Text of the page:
By Paul Kane,
Sen. John Cornyn counts Attorney General Jeff Sessions as one of his best friends in Washington, and their wives are even closer, making the couples regular double-date partners.
“We occasionally get together to break bread,” the Senate majority whip said Wednesday. One of those double dates came recently enough that Cornyn (R-Tex.) and Sessions could not avoid the elephant in the room: President Trump’s public taunting of his attorney general, in a manner that suggests he wants Sessions to resign.
“We didn’t talk in any great detail about this, but obviously it’s in the news,” Cornyn said, reiterating his strong support of Sessions remaining in office.
Cornyn is not alone in rallying to the defense of Sessions, who, despite sometimes having waged lonely battles as one of the chamber’s most staunch conservatives, still has many friends among Senate Republicans. Most have issued statements of support, and several are making private calls to reassure Sessions that they are behind him.
But the tension over Trump’s treatment of Sessions goes beyond the senators defending a friend.
Unlike any other controversial move that Trump has pondered in his six months as president, Senate Republicans are sending preemptive signals that firing the attorney general or pressuring him to resign would be a terrible move.
Some have warned high-level White House officials that it would look as though Trump were making the move solely to shut down an investigation of his campaign and the White House, now overseen by special counsel Robert S. Mueller III, while also making clear that they agree with Sessions’s decision to recuse himself from an investigation of the Trump campaign’s connections to Russia.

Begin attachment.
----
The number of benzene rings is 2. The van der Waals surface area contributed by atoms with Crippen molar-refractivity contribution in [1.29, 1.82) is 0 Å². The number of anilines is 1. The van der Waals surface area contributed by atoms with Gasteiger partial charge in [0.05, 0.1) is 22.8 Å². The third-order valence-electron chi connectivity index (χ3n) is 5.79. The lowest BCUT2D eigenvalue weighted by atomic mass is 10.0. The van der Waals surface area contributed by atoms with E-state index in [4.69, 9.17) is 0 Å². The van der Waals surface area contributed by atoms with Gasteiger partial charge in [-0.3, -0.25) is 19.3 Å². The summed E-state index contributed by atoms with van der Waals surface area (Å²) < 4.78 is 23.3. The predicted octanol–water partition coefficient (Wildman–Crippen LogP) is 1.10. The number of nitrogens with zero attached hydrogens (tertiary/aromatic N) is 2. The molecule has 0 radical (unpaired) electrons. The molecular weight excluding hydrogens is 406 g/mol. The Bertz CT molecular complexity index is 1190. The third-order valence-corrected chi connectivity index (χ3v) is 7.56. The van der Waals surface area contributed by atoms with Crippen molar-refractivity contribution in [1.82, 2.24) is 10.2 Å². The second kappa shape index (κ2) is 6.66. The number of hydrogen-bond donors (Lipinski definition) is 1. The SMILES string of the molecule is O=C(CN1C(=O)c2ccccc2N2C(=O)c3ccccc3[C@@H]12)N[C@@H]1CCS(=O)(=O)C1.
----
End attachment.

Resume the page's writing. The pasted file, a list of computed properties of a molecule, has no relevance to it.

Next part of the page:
Replacing Sessions would be difficult, and the idea of Trump making a recess appointment during the planned four-week break in August is foolhardy. Democrats can indefinitely stall a resolution to fully adjourn the Senate, having already forced minute-long periods during even shorter breaks to prevent Trump from having the authority to make temporary appointments while the Senate is away.
Democrats may have vehemently opposed Sessions’s nomination, but they have no intention of allowing Trump to fire him and name a new attorney general with a recess appointment, and frankly, Republicans do not seem to want to give Trump that power either.
Trump’s hard-line actions have an intellectual godfather: Jeff Sessions
Beyond concerns about the controversy that firing Sessions would bring, Senate Republicans say, Trump’s behavior is unseemly toward someone they respect, given that Sessions went out on a limb for the first-time candidate, becoming the first senator to endorse Trump’s candidacy.
“I think Sessions deserves to be treated much more fairly. I mean, Jeff was there when no other senator was,” said Sen. Orrin G. Hatch (Utah), the longest currently serving Republican in the Senate. Hatch spoke to Sessions last Thursday to declare his support, a message he conveyed to White House officials, and Hatch is trying to set up a call to Trump to deliver the same message.
Senate Majority Leader Mitch McConnell (R-Ky.) made clear in a brief interview Wednesday that his backing of Sessions has gone up the chain of command. Asked if he told Trump of his support, McConnell smiled.